The natural occurrence of OH in olivine

Gregory H. Miller, George R. Rossman
Division of Geological and Planetary Sciences
California Institute of Technology, Pasadena, CA  91125, USA

George E. Harlow
Department of Mineral Sciences
American Museum of Natural History
New York, NY 10024-5192


    Polarized IR spectra of olivine single crystals from 17 different localities show a tremendous variabilty in both mode and abundance of  hydroxide (OH) incorporation.  Kimberlitic olivines contain the most OH at an estimated concentration level of 976 H​/106 Si whereas olivines from basalts contain the least at 3 H​/106 Si.  Olivines of metamorphic and hydrothermal origin have  widely varying concentration levels between those of basalts and kimberlites. Over 30 distinct OH absorption bands have been identified. Most of these bands are not unique to individual localities but may be found in samples from several different localities. Pleochroism is consistent among localities, but relative band intensities vary. No evidence is found for molucular H2 in olivine.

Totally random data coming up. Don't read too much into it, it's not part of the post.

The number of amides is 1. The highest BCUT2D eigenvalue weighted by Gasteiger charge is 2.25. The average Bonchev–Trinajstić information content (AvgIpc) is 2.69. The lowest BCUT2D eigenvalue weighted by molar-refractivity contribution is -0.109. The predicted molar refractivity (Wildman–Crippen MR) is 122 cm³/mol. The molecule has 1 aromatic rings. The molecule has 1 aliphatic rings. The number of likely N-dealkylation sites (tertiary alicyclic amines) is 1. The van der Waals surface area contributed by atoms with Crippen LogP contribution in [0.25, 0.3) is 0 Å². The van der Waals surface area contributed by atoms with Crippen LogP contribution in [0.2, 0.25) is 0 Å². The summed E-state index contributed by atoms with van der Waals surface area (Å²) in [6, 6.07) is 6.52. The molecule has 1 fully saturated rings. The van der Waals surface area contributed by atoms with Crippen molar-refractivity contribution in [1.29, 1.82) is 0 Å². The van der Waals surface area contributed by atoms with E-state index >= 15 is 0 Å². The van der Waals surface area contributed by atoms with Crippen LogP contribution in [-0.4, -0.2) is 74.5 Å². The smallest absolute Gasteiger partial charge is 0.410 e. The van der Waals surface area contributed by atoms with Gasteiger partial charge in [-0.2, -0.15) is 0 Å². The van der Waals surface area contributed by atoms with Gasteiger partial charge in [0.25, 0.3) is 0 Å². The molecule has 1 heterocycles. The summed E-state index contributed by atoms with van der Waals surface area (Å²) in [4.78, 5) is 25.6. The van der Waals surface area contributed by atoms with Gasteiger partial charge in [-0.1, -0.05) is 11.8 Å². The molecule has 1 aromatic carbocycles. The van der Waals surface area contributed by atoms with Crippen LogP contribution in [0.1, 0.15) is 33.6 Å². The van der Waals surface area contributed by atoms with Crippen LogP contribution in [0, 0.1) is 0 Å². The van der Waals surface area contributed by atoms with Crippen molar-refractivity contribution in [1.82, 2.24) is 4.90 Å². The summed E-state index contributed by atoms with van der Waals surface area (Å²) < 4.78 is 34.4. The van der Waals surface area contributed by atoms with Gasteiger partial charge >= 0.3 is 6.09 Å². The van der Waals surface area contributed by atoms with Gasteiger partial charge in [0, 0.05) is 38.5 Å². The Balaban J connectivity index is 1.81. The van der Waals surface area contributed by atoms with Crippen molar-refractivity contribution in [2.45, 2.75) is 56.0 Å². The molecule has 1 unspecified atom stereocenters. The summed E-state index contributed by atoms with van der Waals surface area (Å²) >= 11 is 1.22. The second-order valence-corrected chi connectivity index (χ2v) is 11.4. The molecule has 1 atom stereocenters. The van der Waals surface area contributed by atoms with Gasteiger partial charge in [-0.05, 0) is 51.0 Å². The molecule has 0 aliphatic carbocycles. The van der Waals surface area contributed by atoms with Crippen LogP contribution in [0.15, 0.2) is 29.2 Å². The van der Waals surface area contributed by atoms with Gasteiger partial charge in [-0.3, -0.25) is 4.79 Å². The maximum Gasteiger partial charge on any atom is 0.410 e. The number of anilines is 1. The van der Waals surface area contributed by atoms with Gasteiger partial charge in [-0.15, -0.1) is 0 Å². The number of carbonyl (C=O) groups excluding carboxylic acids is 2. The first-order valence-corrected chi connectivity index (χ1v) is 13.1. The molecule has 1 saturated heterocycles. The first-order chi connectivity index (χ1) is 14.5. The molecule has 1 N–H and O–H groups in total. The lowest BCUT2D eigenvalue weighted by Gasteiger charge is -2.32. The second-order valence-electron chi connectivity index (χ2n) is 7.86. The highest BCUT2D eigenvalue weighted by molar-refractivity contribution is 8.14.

Hydrous minerals have been identified in olivine by their characteristic OH absorption bands.  Serpentine is commonly found and is clearly distinguishable from intrinsic OH.  Talc is present in only one sample. Prominent OH bands at 3572 and 3525 cm- ​1 are attributed to humite-​group minerals. 
    San Carlos, Arizona, olivines annealed in the presence of H2O, develop absorption bands which are found in natural samples; however, the OH absorption spectra of these annealed olivines are not identical to those of any single natural crystal.  Sharp-​band OH abundances in annealed samples are an order of magnitude lower than the max. measured in natural specimens.  The mechanical properties determined from these annealed olivines may not be directly applicable to mantle olivine because both the OH sites and concentrations are different.

Spectra of olivines from Zabargad Island polarized in the [100]
direction showing the variability observed for individual localities.